We now need to decide how many people will fall in the different categories. I conducted a survey among colleagues and friends and I decided to assume that we roughly have 50% of type A users, 45% of type B users and 5% of type C users. My sample might be biased but you can however re-perform my analysis using any other combination of user composition in my Jupiter notebook; results shouldn’t vary too much.

Creating an App Store

After defining users we need to create some apps and some search queries that the users will perform to find these apps. In this simplified model every app will have a true relevance, which is a parameter that determines the relevance of the app towards a particular search query.

We can assume the true relevance of our apps to be constant at a certain value (empirically I believe this value is around 70%-80% — after all if you searched in the App Store, apps showing up are highly relevant) or to let it vary according to a statistical distribution, allowing apps to randomly take values around 80%. My choice goes for the latter option as I think it is a more flexible representation of the App Store.

True App Relevance Simulated Distribution (normal μ=80; σ=0.05)

This metric what every ASO practitioner will try to maximize and there is clearly no way to directly measure it. Therefore we often use search conversion (erroneously as we will see) as a proxy for it.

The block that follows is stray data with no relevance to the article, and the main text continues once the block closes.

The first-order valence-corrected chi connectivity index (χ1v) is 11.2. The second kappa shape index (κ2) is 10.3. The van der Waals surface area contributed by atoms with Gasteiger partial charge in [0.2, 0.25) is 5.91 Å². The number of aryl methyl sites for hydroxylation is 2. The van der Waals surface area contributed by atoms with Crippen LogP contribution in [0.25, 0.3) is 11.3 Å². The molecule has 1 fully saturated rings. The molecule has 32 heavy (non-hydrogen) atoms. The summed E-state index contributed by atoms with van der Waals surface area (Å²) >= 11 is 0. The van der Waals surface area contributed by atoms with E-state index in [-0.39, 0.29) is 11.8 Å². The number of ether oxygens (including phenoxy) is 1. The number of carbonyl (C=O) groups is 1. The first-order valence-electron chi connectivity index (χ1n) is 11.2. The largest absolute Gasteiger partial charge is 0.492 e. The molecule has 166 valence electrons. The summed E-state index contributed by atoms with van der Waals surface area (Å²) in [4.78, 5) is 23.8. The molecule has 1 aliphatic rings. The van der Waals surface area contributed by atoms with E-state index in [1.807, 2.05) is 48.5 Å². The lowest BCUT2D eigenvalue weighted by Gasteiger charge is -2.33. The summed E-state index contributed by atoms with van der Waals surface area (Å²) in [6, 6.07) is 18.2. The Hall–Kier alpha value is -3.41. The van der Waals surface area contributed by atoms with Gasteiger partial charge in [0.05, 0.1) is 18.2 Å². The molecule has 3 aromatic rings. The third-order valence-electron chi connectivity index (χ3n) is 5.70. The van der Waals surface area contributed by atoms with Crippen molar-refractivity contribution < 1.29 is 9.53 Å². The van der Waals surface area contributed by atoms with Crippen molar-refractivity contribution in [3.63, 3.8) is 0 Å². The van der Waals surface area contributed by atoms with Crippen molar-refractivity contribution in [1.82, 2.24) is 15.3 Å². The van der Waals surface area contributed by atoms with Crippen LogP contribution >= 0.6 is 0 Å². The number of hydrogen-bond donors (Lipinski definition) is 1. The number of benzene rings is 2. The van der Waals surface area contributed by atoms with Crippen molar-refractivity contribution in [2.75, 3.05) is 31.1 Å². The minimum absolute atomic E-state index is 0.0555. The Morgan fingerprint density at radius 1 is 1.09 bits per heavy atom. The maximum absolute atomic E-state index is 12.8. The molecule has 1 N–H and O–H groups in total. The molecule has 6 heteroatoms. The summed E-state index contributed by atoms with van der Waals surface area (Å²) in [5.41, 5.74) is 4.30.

Analyzing the results

To continue our analysis we generate 10.000 users each of whom 1.000 made searches returning 25 apps and then analyze the results of our simulated store given our initial choice of parameters.

We observe the following normalized distribution of impressions according to the position of the app in the search results:

Observed Simulated Impressions per search ranking (iOS10/iOS11)

This is a fairly expected shape, the first app gets as much impressions in iOS10 as in iOS11 and then we have have a separation given by the different real estate given to the search results in the different iOS versions.

Observed Simulated Impressions per search ranking (iOS10/iOS11)

Downloads have an interesting shape. The first apps lose conversions due to the increased competition, and there is a switch point at which the iOS11 App Store gives you more downloads than the iOS10 one. If you have an amazing app that sits in the top 3 positions in all keywords in which it ranks for, then you might expect to lose a few downloads as iOS11 settles in. On the other hand if you decided to go for a more diversified ASO strategy positioning yourself in the middle of the pack in many keywords but you could observe a slight increase in downloads.

Observed Simulated Search Conversion per search ranking (iOS10/iOS11)